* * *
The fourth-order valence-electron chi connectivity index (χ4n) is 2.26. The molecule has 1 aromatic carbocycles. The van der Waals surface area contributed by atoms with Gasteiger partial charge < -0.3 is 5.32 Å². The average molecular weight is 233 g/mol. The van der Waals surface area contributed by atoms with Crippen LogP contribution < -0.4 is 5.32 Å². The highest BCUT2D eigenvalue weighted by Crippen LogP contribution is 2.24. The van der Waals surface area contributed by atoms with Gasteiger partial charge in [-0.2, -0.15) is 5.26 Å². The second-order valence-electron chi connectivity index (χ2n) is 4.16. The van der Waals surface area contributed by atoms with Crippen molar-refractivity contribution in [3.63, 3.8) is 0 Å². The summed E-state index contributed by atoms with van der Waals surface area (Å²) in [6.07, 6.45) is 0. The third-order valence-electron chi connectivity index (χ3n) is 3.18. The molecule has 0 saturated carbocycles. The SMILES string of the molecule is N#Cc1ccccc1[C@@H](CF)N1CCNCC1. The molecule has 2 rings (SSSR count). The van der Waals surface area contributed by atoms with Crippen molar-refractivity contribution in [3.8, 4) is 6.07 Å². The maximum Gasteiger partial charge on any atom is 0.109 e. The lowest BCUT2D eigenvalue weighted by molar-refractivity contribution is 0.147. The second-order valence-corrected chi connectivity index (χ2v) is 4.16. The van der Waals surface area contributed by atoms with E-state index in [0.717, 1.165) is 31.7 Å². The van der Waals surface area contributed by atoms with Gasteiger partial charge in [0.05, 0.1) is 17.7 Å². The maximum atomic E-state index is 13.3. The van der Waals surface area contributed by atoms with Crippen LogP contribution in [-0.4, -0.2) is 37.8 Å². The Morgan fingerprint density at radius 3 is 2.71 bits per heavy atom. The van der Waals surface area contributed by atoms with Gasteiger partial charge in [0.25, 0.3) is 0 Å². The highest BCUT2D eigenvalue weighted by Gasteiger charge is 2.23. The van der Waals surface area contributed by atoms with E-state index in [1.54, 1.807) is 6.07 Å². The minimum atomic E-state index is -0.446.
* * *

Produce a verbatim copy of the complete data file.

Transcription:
The fourth-order valence-electron chi connectivity index (χ4n) is 2.26. The molecule has 1 aromatic carbocycles. The van der Waals surface area contributed by atoms with Gasteiger partial charge < -0.3 is 5.32 Å². The average molecular weight is 233 g/mol. The van der Waals surface area contributed by atoms with Crippen LogP contribution < -0.4 is 5.32 Å². The highest BCUT2D eigenvalue weighted by Crippen LogP contribution is 2.24. The van der Waals surface area contributed by atoms with Gasteiger partial charge in [-0.2, -0.15) is 5.26 Å². The second-order valence-electron chi connectivity index (χ2n) is 4.16. The van der Waals surface area contributed by atoms with Crippen molar-refractivity contribution in [3.63, 3.8) is 0 Å². The summed E-state index contributed by atoms with van der Waals surface area (Å²) in [6.07, 6.45) is 0. The third-order valence-electron chi connectivity index (χ3n) is 3.18. The molecule has 0 saturated carbocycles. The SMILES string of the molecule is N#Cc1ccccc1[C@@H](CF)N1CCNCC1. The molecule has 2 rings (SSSR count). The van der Waals surface area contributed by atoms with Crippen molar-refractivity contribution in [3.8, 4) is 6.07 Å². The maximum Gasteiger partial charge on any atom is 0.109 e. The lowest BCUT2D eigenvalue weighted by molar-refractivity contribution is 0.147. The second-order valence-corrected chi connectivity index (χ2v) is 4.16. The van der Waals surface area contributed by atoms with E-state index in [0.717, 1.165) is 31.7 Å². The van der Waals surface area contributed by atoms with Gasteiger partial charge in [0.05, 0.1) is 17.7 Å². The maximum atomic E-state index is 13.3. The van der Waals surface area contributed by atoms with Crippen LogP contribution in [-0.4, -0.2) is 37.8 Å². The Morgan fingerprint density at radius 3 is 2.71 bits per heavy atom. The van der Waals surface area contributed by atoms with Gasteiger partial charge in [0.25, 0.3) is 0 Å². The highest BCUT2D eigenvalue weighted by Gasteiger charge is 2.23. The van der Waals surface area contributed by atoms with E-state index in [1.54, 1.807) is 6.07 Å². The minimum atomic E-state index is -0.446.